Nov 21, 2001

Holy War, Inc. By Peter L. Bergen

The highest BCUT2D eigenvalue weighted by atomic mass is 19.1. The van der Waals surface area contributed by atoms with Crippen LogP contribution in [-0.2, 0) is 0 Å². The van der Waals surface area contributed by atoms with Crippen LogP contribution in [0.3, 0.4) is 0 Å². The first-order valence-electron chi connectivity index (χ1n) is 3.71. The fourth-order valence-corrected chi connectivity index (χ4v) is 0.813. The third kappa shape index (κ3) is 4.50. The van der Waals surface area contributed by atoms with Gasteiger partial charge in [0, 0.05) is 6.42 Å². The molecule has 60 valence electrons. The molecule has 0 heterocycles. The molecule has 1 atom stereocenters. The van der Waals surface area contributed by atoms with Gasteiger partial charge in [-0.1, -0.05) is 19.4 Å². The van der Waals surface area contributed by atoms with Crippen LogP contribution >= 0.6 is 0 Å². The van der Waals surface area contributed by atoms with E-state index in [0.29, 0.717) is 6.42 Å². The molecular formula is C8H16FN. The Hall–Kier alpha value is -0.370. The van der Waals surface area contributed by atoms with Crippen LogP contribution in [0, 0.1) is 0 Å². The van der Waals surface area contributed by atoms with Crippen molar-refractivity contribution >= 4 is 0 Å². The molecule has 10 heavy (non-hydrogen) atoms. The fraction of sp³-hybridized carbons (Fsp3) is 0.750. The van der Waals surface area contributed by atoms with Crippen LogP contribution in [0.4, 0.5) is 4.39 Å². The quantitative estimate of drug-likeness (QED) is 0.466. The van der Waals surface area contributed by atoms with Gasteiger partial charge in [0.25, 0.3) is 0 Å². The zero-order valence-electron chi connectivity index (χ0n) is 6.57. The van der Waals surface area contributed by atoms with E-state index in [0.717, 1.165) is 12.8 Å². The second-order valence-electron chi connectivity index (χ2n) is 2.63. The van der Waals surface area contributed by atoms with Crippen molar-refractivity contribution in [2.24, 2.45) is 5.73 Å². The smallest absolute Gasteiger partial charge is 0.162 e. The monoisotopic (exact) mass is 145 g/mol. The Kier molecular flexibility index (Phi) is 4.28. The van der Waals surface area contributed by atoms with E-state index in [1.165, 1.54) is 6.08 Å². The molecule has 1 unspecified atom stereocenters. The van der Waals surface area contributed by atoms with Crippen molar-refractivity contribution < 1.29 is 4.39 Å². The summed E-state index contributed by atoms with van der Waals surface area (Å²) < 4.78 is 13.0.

Esquire Magazine 11/21/01 Holy War, Inc. By Peter L. Bergen "The airwaves quickly filled with blathering bloviators, who called this an attack on 'the American way of life,' " writes Peter L. Bergen in the afterward of his intelligent and witty (who would have thought?) exploration of Osama bin Laden and Al Qaeda. In such a spirit, I'm going to do everyone a favor and not make any 9/11-summing-up statements, and just tell you that Bergen has a wonderful ear for the absurd and a great sense of humor, is a marvelous storyteller and a companionable escort on this journey into bin Laden's world. In 1997, Bergen, a journalist for CNN, nabbed the Evil One's first television interview in the English-speaking world, an encounter from which "we were not going to find out, Barbara Walters-style, what kind of tree bin Laden thought he was." (The questions, naturally, had to be submitted to bin Laden's people beforehand, and the ones about his personal life were, naturally, removed.) During the interview, bin Laden delicately sips his tea, coughs demurely (tough winter), and reveals the now-familiar claim that his network was involved in the 1993 slaughter of American troops in Somalia. Bergen goes on to explain how Al Qaeda is structured (like a holding company), the reasons for bin Laden's hold on the Muslim world ("bin Laden is perhaps better understood as the Pied Piper of jihad"), and bin Laden's non-madman rationale ("he's not some 'AY-rab' who woke up one morning in a bad mood, his turban all in a twist"). The book is at its most engaging when Bergen is on the subject of the absurdities he has encountered on his travels, such as his translator's hundred-year-old belt (which held both his dagger and his pager) and his experience chewing qatin Yemen. "No wonder," Bergen writes of his qat-induced bonhomie, "every Yemeni male from the prime minister on down is an ardent advocate of the 'chew.'" —ADRIENNE MILLER Adrienne Miller is Esquire's literary editor